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New IBM eServer System Shatters Performance Records

Midrange p620 and p660 Incorporate Silicon-on-Insulator and Mainframe Technologies to Boost Speed, Manageability and Reliability

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ARMONK, N.Y - 23 Apr 2001: IBM today introduced two ultra-powerful midrange IBM eServer[1] UNIX[2] systems - the p620 and p660 - that leverage IBM's Silicon-on-Insulator (SOI) technology, self-management capabilities and mainframe-grade memory correction features for extraordinary UNIX performance.

Extending the strategy that has driven IBM's success since the introduction of breakthrough Copper Technology in 1999, the new servers provide dramatically better performance than competing systems at a lower cost.

The deskside p620 and rack-mounted p660 are the industry's first midrange UNIX servers to contain IBM-pioneered SOI technology. Microprocessors built with SOI run up to 35 percent faster and at much cooler temperatures than traditional aluminum chips, increasing server performance and up-time.

In contrast to the IBM systems, Sun's comparable server -- the recently-announced Sun Fire 3800 -- is up to 88 percent more expensive[3], consumes nearly three times more electricity[4], and generates tremendous amounts of heat -- the bane of server reliability[5]. Requiring more processors to achieve a given level of performance, the Sun Fire 3800 is also one of the industry's costliest platforms for running key software applications[6].

"We selected the new IBM eServer systems because they are the most powerful, scalable and manageable midrange servers in the world," said Dr. Kevin Smith, CEO of MD Offices.com, which will use the servers to host an application that enables physicians to transmit prescriptions and other medical information via wireless devices. "Using the new IBM eServer systems, MD Offices.com will help doctors save time, reduce medical errors and cut expenses."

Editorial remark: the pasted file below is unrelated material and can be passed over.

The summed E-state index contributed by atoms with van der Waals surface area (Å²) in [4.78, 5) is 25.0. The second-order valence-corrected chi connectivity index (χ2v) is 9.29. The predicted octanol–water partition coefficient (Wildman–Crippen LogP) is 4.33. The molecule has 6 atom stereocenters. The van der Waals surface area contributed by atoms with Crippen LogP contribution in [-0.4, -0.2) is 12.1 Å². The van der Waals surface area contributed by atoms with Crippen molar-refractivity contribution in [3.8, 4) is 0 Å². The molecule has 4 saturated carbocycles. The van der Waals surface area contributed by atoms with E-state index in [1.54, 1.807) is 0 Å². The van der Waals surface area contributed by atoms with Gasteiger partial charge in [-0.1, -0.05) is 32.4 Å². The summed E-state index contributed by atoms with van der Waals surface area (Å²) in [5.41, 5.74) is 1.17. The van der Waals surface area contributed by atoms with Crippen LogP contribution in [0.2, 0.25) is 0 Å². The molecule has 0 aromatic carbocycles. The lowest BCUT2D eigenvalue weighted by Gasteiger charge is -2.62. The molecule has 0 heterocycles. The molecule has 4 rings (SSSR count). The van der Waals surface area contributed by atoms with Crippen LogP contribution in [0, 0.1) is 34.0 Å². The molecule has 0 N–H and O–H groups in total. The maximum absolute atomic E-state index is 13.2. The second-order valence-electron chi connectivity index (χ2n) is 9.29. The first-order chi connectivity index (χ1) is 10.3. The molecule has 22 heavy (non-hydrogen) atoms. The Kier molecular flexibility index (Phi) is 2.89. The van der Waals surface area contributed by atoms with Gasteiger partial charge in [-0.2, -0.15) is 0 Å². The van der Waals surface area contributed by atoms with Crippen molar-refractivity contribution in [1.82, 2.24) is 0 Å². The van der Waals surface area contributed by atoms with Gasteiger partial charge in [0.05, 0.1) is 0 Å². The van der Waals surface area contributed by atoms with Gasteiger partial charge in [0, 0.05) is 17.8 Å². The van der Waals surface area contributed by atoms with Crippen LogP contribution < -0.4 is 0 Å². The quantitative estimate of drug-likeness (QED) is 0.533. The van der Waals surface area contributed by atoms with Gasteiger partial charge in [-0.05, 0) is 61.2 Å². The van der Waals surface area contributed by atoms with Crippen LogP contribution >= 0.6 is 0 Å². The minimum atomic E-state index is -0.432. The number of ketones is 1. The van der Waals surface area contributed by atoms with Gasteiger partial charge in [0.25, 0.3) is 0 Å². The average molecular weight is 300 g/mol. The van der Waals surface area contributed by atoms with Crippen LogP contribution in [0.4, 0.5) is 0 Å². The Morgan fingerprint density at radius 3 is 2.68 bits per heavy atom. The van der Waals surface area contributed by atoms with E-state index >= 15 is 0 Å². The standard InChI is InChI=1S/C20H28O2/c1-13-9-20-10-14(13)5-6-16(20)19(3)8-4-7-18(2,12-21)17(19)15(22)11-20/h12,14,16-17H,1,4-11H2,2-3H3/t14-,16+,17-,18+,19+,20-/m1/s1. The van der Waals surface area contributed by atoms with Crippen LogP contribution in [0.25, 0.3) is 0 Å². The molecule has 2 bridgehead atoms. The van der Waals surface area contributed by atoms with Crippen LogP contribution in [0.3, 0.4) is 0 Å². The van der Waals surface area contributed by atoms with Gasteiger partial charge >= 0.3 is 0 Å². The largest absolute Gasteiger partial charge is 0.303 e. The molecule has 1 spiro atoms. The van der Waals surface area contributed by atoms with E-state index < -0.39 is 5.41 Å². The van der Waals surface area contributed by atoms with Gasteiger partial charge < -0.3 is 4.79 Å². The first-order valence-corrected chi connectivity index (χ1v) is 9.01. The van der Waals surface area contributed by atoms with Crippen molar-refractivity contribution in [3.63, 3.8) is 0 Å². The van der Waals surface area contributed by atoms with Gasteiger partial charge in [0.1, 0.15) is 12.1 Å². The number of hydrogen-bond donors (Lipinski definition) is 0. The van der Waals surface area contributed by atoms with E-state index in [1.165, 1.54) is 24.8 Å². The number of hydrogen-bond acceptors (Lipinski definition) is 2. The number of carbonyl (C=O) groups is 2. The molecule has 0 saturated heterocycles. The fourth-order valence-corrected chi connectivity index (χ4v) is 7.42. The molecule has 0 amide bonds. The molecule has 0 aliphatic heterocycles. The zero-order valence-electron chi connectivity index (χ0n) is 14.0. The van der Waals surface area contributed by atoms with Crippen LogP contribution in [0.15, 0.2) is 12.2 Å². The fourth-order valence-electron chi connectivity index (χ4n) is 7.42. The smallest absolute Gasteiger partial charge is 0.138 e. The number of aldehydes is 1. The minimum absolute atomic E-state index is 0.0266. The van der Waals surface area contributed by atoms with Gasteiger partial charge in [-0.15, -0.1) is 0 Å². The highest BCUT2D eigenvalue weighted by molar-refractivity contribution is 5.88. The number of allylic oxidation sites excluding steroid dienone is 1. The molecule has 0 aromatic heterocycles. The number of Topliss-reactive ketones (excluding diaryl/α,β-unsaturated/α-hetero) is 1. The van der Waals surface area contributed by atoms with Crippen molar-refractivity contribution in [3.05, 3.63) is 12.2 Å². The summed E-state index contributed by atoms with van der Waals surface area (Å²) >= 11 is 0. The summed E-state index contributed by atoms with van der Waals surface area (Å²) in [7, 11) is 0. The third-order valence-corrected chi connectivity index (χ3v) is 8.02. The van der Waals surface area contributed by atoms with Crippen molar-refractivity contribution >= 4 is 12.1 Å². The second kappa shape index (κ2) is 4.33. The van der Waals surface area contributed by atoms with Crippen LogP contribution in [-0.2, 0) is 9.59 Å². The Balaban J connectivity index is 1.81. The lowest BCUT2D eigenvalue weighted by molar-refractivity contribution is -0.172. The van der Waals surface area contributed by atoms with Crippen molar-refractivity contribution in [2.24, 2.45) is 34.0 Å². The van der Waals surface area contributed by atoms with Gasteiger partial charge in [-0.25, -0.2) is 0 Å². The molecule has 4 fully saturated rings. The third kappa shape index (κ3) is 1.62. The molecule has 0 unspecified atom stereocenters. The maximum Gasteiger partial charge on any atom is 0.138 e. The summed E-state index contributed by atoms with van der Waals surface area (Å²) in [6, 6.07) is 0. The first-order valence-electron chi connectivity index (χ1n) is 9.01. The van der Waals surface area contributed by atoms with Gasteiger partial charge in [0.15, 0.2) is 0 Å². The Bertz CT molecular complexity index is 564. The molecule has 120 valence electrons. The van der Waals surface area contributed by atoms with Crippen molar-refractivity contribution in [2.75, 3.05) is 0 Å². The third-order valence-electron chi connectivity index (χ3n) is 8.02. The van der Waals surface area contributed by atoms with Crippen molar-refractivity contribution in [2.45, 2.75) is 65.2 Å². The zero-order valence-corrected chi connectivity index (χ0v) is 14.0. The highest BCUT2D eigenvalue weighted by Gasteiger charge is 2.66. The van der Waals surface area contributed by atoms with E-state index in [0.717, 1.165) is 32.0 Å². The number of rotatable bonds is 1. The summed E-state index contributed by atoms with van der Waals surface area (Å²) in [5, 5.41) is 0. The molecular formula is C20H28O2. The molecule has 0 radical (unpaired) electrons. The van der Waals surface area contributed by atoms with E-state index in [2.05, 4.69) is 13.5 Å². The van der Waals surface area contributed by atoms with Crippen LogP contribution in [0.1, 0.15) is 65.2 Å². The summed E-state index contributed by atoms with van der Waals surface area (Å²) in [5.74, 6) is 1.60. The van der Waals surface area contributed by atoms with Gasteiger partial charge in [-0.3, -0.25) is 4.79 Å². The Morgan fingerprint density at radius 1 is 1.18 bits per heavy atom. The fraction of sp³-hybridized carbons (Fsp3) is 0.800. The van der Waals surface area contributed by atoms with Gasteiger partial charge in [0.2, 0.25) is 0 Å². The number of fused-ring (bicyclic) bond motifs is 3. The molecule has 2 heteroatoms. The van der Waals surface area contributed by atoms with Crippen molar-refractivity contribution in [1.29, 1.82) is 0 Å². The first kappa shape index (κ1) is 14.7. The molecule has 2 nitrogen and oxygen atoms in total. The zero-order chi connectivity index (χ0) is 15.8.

Today's announcement is accompanied by IBM's introduction of AIX 5L, the next generation in UNIX operating systems. Specifically tuned for Linux applications, AIX 5L provides the industry's premier environment for building and managing both UNIX and Linux applications, providing a substantial advantage over closed, proprietary systems.

Midrange Dynamos
The new IBM eServer systems offer the speed and reliability to run customers' most important applications, including e-business, supply chain, customer relationship management, and business intelligence.

In addition to SOI, the p620 and p660 both incorporate the IBM-pioneered copper microprocessor technology that was introduced in the IBM eServer line last year. Copper chips provide superior performance to those that contain aluminum because copper is a better electrical conductor than aluminum.

The microprocessor innovations are reflected in the new servers' performance numbers. The IBM eServer p660 is the world's fastest 6-way transaction processing server, scoring 57,346.93 transactions per minute (tpmC) in the TPC-C transaction-processing benchmark, at a cost of $32.59 per transaction ($/tpmC).

The p660 and p620 are also equipped with self-management and reliability features available only on IBM systems. "Chipkill(tm)" technology, derived from IBM's mainframes, virtually eliminates memory failures -- one of the most frequent causes of server downtime. Chipkill is estimated to be 100 times more effective than the Error Checking Correction technology implemented by most server vendors.

If a memory error does occur, Chipkill automatically and gracefully takes the inoperative memory chip off-line, while the server keeps running.

"With this announcement, IBM combines support for open standards with the latest advancements in hardware technology to offer the industry's most powerful and flexible midrange systems," said Rod Adkins, general manager, pSeries, IBM eServer. "Now, customers can source applications on Linux and move them quickly and easily to UNIX -- a growing trend in corporate data centers."

IBM eServer p660
A rack-mounted powerhouse, the one- to six-way p660 can handle harsh environments -- like Internet data centers operated by telcos and service providers -- where machines are often subject to extreme physical stress. The server conforms to the Network Equipment Building System (NEBS) standards that telecommunications companies rely on to measure the durability of computers and other equipment.

Offering NEBS Level 3 compliance -- the most stringent level of disaster resistance certification in the telecommunications industry -- the p660 has been hardened to withstand high temperature, violent shaking, lightning strikes, airborne contaminants, fires, and electrostatic discharge.

The p660 is far more powerful than its predecessor, the H80. For example, the new system achieves 55 percent better performance in running Siebel 2000, an important customer relationship management application, according to IBM tests.

IBM eServer p620
The p620 provides the same outstanding performance as the p660 in a compact tower package that's perfect for small businesses, corporate departments and branch offices.

The p620 and p660 offer additional features, such as:

Contact(s) information

John Buscemi
IBM Media Relations
(914) 766-4495
jbuscemi@us.ibm.com